In many cases, today’s education system still leverages what Steve Denning calls in Forbes the factory model of management. Denning isn’t the first critic of this model – in 2010, US Secretary of Education Arne Duncan declared this the “wrong model for the 21st century,” highlighting how the current model is more than a century old, with its inception in the industrial age.
A century ago, we did have a lot of factories, and it’s hardly shocking the education system was developed to replicate that mounting success, building something that was scalable and efficient by mass-production standards. Until it wasn’t.
If we want to prepare children for tomorrow's jobs that we can't even predict today, we need to shift the goal of K-12 education- where students' core focus is inspiration versus dictation. By doing so, they will love learning so much it will become a natural rhythm in their lives.
Factory model of management: the real issue
Operating under the factory model of management, if the expected outcome isn’t being achieved, management needs to improve – whether that’s by being tougher, stronger, or simply better, Denning says, is really more about top-down management. Policies like Race to the Top and No Child Left Behind are indicative of that mindset.
Under the traditional model, students tend to have an output-centric orientation – can they pass a test? They absorb information from teachers, adhere to rules and take tests, work in a system striving for efficiency and battling low costs, and receive instruction.
What if the problem is we’re chasing the wrong thing?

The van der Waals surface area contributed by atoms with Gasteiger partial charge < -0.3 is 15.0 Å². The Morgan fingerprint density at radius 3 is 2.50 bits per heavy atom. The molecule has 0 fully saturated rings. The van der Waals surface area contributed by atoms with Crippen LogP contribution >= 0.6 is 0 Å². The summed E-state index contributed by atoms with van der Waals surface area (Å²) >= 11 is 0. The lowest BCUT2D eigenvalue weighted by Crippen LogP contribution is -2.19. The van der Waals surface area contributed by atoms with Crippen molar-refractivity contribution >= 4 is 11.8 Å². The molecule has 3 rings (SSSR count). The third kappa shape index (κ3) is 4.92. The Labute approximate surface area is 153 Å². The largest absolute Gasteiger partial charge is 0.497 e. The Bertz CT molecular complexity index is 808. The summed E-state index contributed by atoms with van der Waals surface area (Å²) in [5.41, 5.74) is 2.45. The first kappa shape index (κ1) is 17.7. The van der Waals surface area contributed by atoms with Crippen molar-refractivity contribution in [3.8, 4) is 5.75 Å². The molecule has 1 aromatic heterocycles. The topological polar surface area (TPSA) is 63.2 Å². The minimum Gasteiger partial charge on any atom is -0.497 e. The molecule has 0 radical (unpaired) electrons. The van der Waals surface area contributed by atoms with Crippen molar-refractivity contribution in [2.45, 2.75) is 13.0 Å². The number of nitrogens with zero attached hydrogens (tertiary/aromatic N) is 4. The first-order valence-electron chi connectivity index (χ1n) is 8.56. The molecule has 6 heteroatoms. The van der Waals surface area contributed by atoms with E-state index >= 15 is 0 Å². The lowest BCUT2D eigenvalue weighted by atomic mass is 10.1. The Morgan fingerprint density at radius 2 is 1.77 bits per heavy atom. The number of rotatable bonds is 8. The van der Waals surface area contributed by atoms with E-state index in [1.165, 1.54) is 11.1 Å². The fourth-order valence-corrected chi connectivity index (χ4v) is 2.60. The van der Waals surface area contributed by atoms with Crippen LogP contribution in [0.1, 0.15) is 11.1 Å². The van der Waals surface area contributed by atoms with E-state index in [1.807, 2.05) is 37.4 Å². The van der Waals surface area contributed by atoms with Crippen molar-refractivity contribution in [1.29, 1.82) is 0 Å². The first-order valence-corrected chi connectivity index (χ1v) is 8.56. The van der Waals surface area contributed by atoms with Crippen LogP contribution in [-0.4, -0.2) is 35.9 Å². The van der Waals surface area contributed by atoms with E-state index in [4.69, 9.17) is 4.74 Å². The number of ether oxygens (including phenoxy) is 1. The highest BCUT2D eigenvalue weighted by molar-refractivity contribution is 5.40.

The change-up we need: a new goal
Perhaps if we adjusted the goal from passing a test to, simply put, loving to learn, we could prepare our children better for a job market we can’t even predict today – because they’ll love learning so much it will become a natural rhythm in their lives. Denning dubs it the “single most important idea for reform in K-12 education.”
While this is simple enough to say, putting a shift in the goal into practice would fundamentally change the way all participants interact with the education system – and it’s a significant shift to move from a top-down approach where students study exactly what the administration provides to one where students learn to pursue life-long learning and the core focus is inspiration, versus dictation.
So what would some of the key players in today’s education system need to look like to support a new goal? Here are some snapshots:
· Teachers and parents would need to stop transferring information, and start enabling students to learn and apply new skills.
· Administrators would need to move away from hierarchy management and prioritize enabling teachers, to free them to feel inspired and convey that inspiration to their students.
· Tests should adapt to more real-time, and applied to both teachers and students. More importantly, tests need to return to their place as a measure, as opposed to the objective.
· Accountability needs to shift to dynamic linking, moving work to short cycles, with a goal set for the specific learning cycle. The students who how to learn, and progress is measured not just based on answers students can provide – but also to questions they asks. Students measure their own progress in this model.
· Communication transforms of commanding to conversational. So, instead of a teacher dictating directions from the front of the classroom, he or she works alongside students to help them identify new resource, address problems, or form new insights.